I kept my childhood pillow into adulthood and had it with me through all three of my kiddos births….just an odd quirky thing, but it was so comfy! Of course by then it was quite ratty and limp so I guess some of its comfort was more emotional than physical HA! (It did get tossed shortly thereafter)
    (There are others here with grandkids/young kids so please don’t enter me in the drawing.)

    • Wow. It’s great that you kept that pillow, Laura, for so long. My childhood pillows and blankets were gone long before I left home. 😦

      But thank you. I’m always glad to feature authors and delightful book.

  6. Is not it wonderful to keep like Eric the freshness of a child’s soul and also the powerful imagination of a child . Even without any talent I understand totally the spirit who pushed Eric to make tjhose pictures books .
    Love <<3

  7. Wonderful interview! I love Eric’s story of how he came about to write picture books. It shows that if a writer is open to trying new things, he may create great things 🙂 And you don’t have to be a kid to enjoy picture books. A favorite of mine which I discovered in a bookstore is Menopaws: The Silent Meow. It’s written for women who are going through menopause with “tips” on how to deal with it. It is hilarious and was a great gift for a friend of mine. I wish more books (even the grown-up kind) included illustrations, although I understand how expensive that would be. Still, illustrations can lend an extra layer of magic to a story.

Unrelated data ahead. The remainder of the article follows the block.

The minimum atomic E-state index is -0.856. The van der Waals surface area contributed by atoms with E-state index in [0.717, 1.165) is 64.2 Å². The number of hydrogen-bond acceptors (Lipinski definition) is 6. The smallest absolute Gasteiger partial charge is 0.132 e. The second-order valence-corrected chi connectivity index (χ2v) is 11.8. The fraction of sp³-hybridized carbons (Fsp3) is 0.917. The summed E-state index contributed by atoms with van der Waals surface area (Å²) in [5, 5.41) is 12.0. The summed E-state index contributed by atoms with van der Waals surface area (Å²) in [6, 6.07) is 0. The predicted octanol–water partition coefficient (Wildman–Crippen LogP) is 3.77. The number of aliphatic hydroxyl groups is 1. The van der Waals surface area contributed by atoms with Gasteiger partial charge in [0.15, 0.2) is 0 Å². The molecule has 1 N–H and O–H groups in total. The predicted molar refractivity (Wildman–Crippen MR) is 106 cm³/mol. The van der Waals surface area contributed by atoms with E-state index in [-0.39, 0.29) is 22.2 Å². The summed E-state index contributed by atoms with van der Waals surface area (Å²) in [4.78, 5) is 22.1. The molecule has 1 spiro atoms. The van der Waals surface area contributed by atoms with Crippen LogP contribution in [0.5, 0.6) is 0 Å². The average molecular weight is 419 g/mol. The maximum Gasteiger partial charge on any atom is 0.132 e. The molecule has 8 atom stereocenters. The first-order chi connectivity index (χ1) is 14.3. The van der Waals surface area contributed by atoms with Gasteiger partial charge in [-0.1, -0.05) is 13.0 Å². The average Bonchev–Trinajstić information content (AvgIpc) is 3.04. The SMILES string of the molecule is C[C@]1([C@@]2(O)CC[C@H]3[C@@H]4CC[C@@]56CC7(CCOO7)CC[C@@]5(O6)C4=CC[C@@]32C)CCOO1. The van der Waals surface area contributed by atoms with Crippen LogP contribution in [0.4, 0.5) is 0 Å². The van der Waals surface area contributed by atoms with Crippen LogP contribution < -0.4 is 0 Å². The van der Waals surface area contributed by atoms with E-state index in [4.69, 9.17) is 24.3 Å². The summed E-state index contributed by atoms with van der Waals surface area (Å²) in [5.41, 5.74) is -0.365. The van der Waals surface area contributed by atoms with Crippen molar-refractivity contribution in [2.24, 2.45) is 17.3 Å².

8. I always enjoyed reading picture books to kids and appreciated the illustrations. I hadn’t thought of it before but Eric is right, there’s a poetry or rhythm to the words. Both books look like good Christmas presents.

    Well done Eric.

    • When I was in grad school, one of my advisors mentioned that writing a picture book was a good way of getting practice in writing a thesis statement. You have to be so concise with them. I wrote one, but it turned out to be three times longer than necessary. So I admire authors like Eric who can be concise and entertaining. 🙂

  9. Pingback: You’re a Mean One, Miss Kitty | El Space–The Blog of L. Marie